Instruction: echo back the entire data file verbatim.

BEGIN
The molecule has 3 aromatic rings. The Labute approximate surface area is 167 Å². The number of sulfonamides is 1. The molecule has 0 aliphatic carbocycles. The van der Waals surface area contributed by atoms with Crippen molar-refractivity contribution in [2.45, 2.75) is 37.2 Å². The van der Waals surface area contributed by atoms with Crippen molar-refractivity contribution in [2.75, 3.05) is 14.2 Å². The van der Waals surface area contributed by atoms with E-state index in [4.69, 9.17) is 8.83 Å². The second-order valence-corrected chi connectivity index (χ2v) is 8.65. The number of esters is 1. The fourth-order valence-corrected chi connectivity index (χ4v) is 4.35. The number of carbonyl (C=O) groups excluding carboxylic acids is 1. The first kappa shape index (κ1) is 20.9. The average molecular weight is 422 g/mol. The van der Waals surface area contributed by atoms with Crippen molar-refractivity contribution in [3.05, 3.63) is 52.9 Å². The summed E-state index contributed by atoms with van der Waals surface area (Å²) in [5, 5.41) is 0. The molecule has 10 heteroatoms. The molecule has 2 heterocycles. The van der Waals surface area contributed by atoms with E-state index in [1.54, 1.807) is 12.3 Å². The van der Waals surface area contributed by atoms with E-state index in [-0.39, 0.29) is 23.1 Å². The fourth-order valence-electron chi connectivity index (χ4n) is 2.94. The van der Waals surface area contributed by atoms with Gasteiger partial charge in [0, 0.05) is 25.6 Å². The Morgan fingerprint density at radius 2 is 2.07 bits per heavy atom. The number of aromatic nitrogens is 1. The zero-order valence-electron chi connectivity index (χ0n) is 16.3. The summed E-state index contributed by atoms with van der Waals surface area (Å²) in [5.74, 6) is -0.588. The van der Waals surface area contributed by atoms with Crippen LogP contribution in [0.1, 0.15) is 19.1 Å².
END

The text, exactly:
The molecule has 3 aromatic rings. The Labute approximate surface area is 167 Å². The number of sulfonamides is 1. The molecule has 0 aliphatic carbocycles. The van der Waals surface area contributed by atoms with Crippen molar-refractivity contribution in [2.45, 2.75) is 37.2 Å². The van der Waals surface area contributed by atoms with Crippen molar-refractivity contribution in [2.75, 3.05) is 14.2 Å². The van der Waals surface area contributed by atoms with E-state index in [4.69, 9.17) is 8.83 Å². The second-order valence-corrected chi connectivity index (χ2v) is 8.65. The number of esters is 1. The fourth-order valence-corrected chi connectivity index (χ4v) is 4.35. The number of carbonyl (C=O) groups excluding carboxylic acids is 1. The first kappa shape index (κ1) is 20.9. The average molecular weight is 422 g/mol. The van der Waals surface area contributed by atoms with Crippen molar-refractivity contribution in [3.05, 3.63) is 52.9 Å². The summed E-state index contributed by atoms with van der Waals surface area (Å²) in [5, 5.41) is 0. The molecule has 10 heteroatoms. The molecule has 2 heterocycles. The van der Waals surface area contributed by atoms with E-state index in [1.54, 1.807) is 12.3 Å². The van der Waals surface area contributed by atoms with E-state index in [-0.39, 0.29) is 23.1 Å². The fourth-order valence-electron chi connectivity index (χ4n) is 2.94. The van der Waals surface area contributed by atoms with Gasteiger partial charge in [0, 0.05) is 25.6 Å². The Morgan fingerprint density at radius 2 is 2.07 bits per heavy atom. The number of aromatic nitrogens is 1. The zero-order valence-electron chi connectivity index (χ0n) is 16.3. The summed E-state index contributed by atoms with van der Waals surface area (Å²) in [5.74, 6) is -0.588. The van der Waals surface area contributed by atoms with Crippen LogP contribution in [0.1, 0.15) is 19.1 Å².